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phaedrus   



Phaedr. Certainly.

Soc. His whole effort is directed to the soul; for in that he

seeks to produce conviction.

Phaedr. Yes.

Soc. Then clearly, Thrasymachus or any one else who teaches rhetoric

in earnest will give an exact description of the nature of the soul;

which will enable us to see whether she be single and same, or, like

the body, multiform. That is what we should call showing the nature of

the soul.

Phaedr. Exactly.

Soc. He will explain, secondly, the mode in which she acts or is

acted upon.

Phaedr. True.

Soc. Thirdly, having classified men and speeches, and their kinds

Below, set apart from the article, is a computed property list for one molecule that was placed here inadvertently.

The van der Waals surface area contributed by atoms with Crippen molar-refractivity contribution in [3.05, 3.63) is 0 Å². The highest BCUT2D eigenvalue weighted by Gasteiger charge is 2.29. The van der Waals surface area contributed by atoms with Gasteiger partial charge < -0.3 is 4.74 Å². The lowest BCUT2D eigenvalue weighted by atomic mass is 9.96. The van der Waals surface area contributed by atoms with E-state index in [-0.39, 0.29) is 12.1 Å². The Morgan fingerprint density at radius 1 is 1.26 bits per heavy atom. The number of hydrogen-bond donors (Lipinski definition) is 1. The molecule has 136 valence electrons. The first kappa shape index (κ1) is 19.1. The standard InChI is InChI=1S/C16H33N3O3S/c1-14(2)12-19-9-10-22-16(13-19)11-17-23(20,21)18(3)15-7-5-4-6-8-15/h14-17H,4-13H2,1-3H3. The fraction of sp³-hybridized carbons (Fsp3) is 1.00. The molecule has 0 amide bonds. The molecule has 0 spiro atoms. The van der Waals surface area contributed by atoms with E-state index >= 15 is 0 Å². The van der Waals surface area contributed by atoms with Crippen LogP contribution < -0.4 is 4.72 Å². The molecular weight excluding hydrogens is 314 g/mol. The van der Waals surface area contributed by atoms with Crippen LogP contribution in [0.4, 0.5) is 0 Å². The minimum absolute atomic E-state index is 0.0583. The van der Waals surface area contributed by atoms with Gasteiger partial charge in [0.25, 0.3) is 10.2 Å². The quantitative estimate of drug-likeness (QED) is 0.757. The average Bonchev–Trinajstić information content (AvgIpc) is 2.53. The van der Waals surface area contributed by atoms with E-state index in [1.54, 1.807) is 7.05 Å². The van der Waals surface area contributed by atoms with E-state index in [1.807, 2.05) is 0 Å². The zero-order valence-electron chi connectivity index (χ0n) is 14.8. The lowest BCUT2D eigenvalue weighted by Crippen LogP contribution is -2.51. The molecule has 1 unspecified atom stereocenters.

and affections, and adapted them to one another, he will tell the

reasons of his arrangement, and show why one soul is persuaded by a

particular form of argument, and another not.

Phaedr. You have hit upon a very good way.

Soc. Yes, that is the true and only way in which any subject can

be set forth or treated by rules of art, whether in speaking or

writing. But the writers of the present day, at whose feet you have

sat, craftily, conceal the nature of the soul which they know quite

well. Nor, until they adopt our method of reading and writing, can

we admit that they write by rules of art?

Phaedr. What is our method?

Soc. I cannot give you the exact details; but I should like to

tell you generally, as far as is in my power, how a man ought to

proceed according to rules of art.

Phaedr. Let me hear.

Soc. Oratory is the art of enchanting the soul, and therefore he who

would be an orator has to learn the differences of human souls-they

are so many and of such a nature, and from them come the differences

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